Rugby Championship

Bok Euro tour: Sharper focus on Cronje

Ross Cronje (Gallo Images)
Ross Cronje (Gallo Images)

Cape Town - Ross Cronje’s general levels of experience should see him advance to the forefront of Springbok scrumhalf plans if Faf de Klerk is absent or only sporadically available during the looming end-of-year tour.

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Media reports from England earlier this week have suggested that there has been some sort of quid pro quo between the Bok management and Sale Sharks over the unrelenting usage of De Klerk in the Rugby Championship.

While De Klerk will again be available for the tournament closer against New Zealand at Loftus on Saturday, it seems the flip side of the “deal” will be the former Lions favourite staying with his Premiership club side during the four-game European tour.

The Boks play England at the start of the trek (ahead of the official Test window, on November 3), and then France (November 10), Scotland (November 17) and Wales (November 24).

Arrangements between SA Rugby and overseas clubs over the use of Bok players can be delicate and sometimes fluid, so it may be premature to suggest that De Klerk, who has been very central to head coach Rassie Erasmus’s plans in 2018, is eliminated entirely from contention for the tour calendar.

But if he plays even a watered-down role in the venture, the Boks will be forced - and up to now the game-time has been hugely monopolised by De Klerk - to start thinking with much more urgency about alternative choices at No 9.

The other three scrumhalves in Erasmus’s extended squad at present are Cronje, plus the altogether more rookie Embrose Papier and Ivan van Zyl.

But the first-named player in that group, 29 years old and holder of 10 Bok caps (all starts) - he also sports experience of Super Rugby finals for the Lions - seems likeliest next candidate from the pecking order if, or whenever, De Klerk is ruled out during November.

How Erasmus decides on his scrumhalf may be determined to some extent by prevailing weather conditions on the tour - branded as “autumnal” in Europe but often less benign than that might sound - for specific games.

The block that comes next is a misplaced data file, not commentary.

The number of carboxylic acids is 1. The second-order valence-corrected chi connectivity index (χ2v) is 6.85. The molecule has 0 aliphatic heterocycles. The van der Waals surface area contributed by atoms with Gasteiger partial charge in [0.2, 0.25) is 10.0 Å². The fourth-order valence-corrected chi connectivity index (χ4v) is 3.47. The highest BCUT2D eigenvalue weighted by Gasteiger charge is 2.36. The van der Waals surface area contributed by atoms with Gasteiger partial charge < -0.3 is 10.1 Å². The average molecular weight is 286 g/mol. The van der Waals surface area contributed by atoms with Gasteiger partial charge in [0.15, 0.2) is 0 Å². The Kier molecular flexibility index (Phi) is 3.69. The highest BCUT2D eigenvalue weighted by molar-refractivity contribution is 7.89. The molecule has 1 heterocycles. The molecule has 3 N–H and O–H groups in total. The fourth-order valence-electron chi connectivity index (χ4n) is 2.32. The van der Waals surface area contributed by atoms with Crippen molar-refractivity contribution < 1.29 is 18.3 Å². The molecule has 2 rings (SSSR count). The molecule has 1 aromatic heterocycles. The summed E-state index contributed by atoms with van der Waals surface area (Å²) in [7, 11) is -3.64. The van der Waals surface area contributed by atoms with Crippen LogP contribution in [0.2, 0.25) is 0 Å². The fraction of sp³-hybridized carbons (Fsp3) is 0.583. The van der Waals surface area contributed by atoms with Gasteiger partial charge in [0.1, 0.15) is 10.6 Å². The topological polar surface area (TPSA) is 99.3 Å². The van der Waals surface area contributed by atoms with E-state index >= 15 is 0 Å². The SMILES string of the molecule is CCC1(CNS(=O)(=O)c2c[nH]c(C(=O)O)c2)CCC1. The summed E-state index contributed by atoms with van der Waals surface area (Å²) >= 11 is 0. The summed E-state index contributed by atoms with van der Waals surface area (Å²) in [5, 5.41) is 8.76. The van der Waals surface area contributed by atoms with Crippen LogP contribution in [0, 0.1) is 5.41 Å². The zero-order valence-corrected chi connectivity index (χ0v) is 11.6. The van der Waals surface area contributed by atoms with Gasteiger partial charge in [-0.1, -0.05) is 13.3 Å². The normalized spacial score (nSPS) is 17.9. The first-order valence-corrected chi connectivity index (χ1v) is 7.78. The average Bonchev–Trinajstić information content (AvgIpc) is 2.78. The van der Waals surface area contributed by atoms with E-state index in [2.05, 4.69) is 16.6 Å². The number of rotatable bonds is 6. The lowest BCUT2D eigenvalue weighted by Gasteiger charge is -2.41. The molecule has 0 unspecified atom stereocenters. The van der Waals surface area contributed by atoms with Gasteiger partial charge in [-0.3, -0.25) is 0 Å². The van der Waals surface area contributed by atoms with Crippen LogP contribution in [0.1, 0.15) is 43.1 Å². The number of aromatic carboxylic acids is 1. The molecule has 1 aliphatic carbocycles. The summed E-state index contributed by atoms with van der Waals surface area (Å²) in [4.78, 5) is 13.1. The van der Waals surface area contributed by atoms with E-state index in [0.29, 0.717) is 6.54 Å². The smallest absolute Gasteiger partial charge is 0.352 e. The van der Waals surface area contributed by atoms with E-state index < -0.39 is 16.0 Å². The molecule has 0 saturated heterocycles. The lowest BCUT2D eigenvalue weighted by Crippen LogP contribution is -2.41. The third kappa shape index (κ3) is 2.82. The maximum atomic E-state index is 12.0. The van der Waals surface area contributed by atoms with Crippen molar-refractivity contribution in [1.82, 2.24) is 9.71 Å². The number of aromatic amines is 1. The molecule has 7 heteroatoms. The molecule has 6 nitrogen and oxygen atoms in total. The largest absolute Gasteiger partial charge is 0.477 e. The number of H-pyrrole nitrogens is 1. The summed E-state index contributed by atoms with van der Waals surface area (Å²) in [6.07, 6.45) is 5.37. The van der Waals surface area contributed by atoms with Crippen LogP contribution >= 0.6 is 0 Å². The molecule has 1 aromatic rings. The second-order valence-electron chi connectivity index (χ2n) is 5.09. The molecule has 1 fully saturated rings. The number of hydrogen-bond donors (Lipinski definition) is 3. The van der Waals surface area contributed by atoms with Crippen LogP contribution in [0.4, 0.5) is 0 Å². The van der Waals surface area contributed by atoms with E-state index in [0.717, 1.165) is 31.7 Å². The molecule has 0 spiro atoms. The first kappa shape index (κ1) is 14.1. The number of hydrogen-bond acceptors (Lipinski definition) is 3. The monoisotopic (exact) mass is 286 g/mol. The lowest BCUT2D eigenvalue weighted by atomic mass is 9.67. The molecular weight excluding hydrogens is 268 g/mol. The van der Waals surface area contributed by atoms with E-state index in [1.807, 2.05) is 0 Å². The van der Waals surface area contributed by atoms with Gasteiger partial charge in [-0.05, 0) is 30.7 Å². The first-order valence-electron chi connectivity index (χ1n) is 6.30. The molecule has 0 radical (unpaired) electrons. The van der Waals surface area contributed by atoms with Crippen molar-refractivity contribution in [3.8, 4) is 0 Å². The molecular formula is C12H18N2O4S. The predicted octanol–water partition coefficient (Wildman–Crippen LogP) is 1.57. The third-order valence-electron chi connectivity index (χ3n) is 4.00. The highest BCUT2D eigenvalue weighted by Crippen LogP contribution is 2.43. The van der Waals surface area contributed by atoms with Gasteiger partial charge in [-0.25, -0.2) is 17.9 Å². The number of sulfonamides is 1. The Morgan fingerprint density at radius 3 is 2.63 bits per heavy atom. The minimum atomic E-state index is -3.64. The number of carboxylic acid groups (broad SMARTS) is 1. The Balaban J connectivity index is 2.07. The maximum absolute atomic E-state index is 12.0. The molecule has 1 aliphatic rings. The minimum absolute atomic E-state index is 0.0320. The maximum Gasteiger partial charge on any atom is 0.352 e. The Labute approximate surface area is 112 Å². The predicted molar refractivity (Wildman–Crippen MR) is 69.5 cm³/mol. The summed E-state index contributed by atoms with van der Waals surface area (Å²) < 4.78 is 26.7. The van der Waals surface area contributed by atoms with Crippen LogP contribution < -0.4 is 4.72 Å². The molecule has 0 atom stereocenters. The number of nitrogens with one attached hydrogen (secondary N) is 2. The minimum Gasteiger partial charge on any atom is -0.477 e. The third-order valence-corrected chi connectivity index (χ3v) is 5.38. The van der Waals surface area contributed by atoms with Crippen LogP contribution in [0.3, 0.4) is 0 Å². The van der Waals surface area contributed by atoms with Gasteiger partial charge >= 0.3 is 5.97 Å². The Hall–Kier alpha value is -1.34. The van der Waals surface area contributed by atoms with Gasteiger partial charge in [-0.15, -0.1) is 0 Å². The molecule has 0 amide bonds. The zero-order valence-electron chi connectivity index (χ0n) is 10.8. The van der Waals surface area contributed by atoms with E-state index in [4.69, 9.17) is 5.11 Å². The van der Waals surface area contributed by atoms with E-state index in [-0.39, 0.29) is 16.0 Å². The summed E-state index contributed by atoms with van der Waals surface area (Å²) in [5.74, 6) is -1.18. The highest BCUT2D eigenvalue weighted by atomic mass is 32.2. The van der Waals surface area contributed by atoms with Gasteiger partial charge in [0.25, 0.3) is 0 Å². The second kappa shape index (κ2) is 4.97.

But the pitches may generally be slow and heavy, and Cronje’s game-management acumen could come into its own under such circumstances; he is not the zippiest, most lethally sniping of No 9s the world has ever seen but he would bring a certain calmness and direction to the Bok party.

De Klerk’s admirable, near-manic levels of energy, gutsy defensive willingness and undoubted X-factor would be missed, but he also has a tendency to waste too many box kicks and take over-hasty or wrong options at times, hallmarks often less likely from Cronje.

The seasoned figure also has the benefit - above both Papier and Van Zyl - of prior Test exposure in European climes.

Cronje made all four starts on the corresponding tour at the end of 2017, the dying embers of the Allister Coetzee coaching regime.

The Boks won two of those internationals (France and Italy), while losing to Ireland and Wales.

Cronje’s deputies on the bench were Rudy Paige for three of the Tests, and Louis Schreuder for the closing one in Cardiff - both of those players have fallen by the Bok wayside in 2018.

Some critics have understandably been calling for the Boks to pin some renewed faith in Cobus Reinach, now based with Northampton Saints, but Erasmus has not shown any inclination to go that route during the current Bok year, and his availability, as an abroad-based recipient of his bread and butter, might also contain certain difficulties.

There may still be an outside chance of a Currie Cup scrumhalf leaping to the potential Bok limelight in the remaining weeks of the domestic competition, although time is running short for that.

*Follow our chief writer on Twitter: @RobHouwing

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